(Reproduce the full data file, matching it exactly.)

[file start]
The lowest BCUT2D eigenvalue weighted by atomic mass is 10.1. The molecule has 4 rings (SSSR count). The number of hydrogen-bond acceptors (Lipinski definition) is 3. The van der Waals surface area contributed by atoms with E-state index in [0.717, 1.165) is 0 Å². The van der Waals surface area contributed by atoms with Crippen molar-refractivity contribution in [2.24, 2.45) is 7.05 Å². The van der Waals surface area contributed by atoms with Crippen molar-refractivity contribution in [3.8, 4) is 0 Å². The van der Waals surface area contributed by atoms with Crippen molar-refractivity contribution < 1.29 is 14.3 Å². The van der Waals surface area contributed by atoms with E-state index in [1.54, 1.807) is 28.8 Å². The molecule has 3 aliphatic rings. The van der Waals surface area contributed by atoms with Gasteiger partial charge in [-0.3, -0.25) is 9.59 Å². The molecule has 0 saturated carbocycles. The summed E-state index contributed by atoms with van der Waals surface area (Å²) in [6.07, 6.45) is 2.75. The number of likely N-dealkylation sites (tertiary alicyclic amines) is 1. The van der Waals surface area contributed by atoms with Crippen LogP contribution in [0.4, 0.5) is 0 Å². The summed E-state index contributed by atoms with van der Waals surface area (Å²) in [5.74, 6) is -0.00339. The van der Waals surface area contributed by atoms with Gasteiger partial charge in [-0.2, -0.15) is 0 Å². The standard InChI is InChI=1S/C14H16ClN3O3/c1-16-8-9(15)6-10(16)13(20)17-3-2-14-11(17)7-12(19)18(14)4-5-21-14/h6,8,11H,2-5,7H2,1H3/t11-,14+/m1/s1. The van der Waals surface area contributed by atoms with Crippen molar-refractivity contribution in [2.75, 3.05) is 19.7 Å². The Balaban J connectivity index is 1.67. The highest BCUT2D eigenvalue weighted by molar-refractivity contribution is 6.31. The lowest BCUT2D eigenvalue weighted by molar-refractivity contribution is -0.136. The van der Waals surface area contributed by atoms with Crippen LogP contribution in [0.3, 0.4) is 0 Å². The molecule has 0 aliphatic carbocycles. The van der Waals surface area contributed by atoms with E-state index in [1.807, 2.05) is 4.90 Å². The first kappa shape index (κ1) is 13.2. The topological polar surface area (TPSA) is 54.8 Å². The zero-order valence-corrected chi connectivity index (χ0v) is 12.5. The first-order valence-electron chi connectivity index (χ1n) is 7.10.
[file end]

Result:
The lowest BCUT2D eigenvalue weighted by atomic mass is 10.1. The molecule has 4 rings (SSSR count). The number of hydrogen-bond acceptors (Lipinski definition) is 3. The van der Waals surface area contributed by atoms with E-state index in [0.717, 1.165) is 0 Å². The van der Waals surface area contributed by atoms with Crippen molar-refractivity contribution in [2.24, 2.45) is 7.05 Å². The van der Waals surface area contributed by atoms with Crippen molar-refractivity contribution in [3.8, 4) is 0 Å². The van der Waals surface area contributed by atoms with Crippen molar-refractivity contribution < 1.29 is 14.3 Å². The van der Waals surface area contributed by atoms with E-state index in [1.54, 1.807) is 28.8 Å². The molecule has 3 aliphatic rings. The van der Waals surface area contributed by atoms with Gasteiger partial charge in [-0.3, -0.25) is 9.59 Å². The molecule has 0 saturated carbocycles. The summed E-state index contributed by atoms with van der Waals surface area (Å²) in [6.07, 6.45) is 2.75. The number of likely N-dealkylation sites (tertiary alicyclic amines) is 1. The van der Waals surface area contributed by atoms with Crippen LogP contribution in [0.4, 0.5) is 0 Å². The summed E-state index contributed by atoms with van der Waals surface area (Å²) in [5.74, 6) is -0.00339. The van der Waals surface area contributed by atoms with Gasteiger partial charge in [-0.2, -0.15) is 0 Å². The standard InChI is InChI=1S/C14H16ClN3O3/c1-16-8-9(15)6-10(16)13(20)17-3-2-14-11(17)7-12(19)18(14)4-5-21-14/h6,8,11H,2-5,7H2,1H3/t11-,14+/m1/s1. The van der Waals surface area contributed by atoms with Crippen molar-refractivity contribution in [2.75, 3.05) is 19.7 Å². The Balaban J connectivity index is 1.67. The highest BCUT2D eigenvalue weighted by molar-refractivity contribution is 6.31. The lowest BCUT2D eigenvalue weighted by molar-refractivity contribution is -0.136. The van der Waals surface area contributed by atoms with Crippen LogP contribution in [0.3, 0.4) is 0 Å². The molecule has 0 aliphatic carbocycles. The van der Waals surface area contributed by atoms with E-state index in [1.807, 2.05) is 4.90 Å². The first kappa shape index (κ1) is 13.2. The topological polar surface area (TPSA) is 54.8 Å². The zero-order valence-corrected chi connectivity index (χ0v) is 12.5. The first-order valence-electron chi connectivity index (χ1n) is 7.10.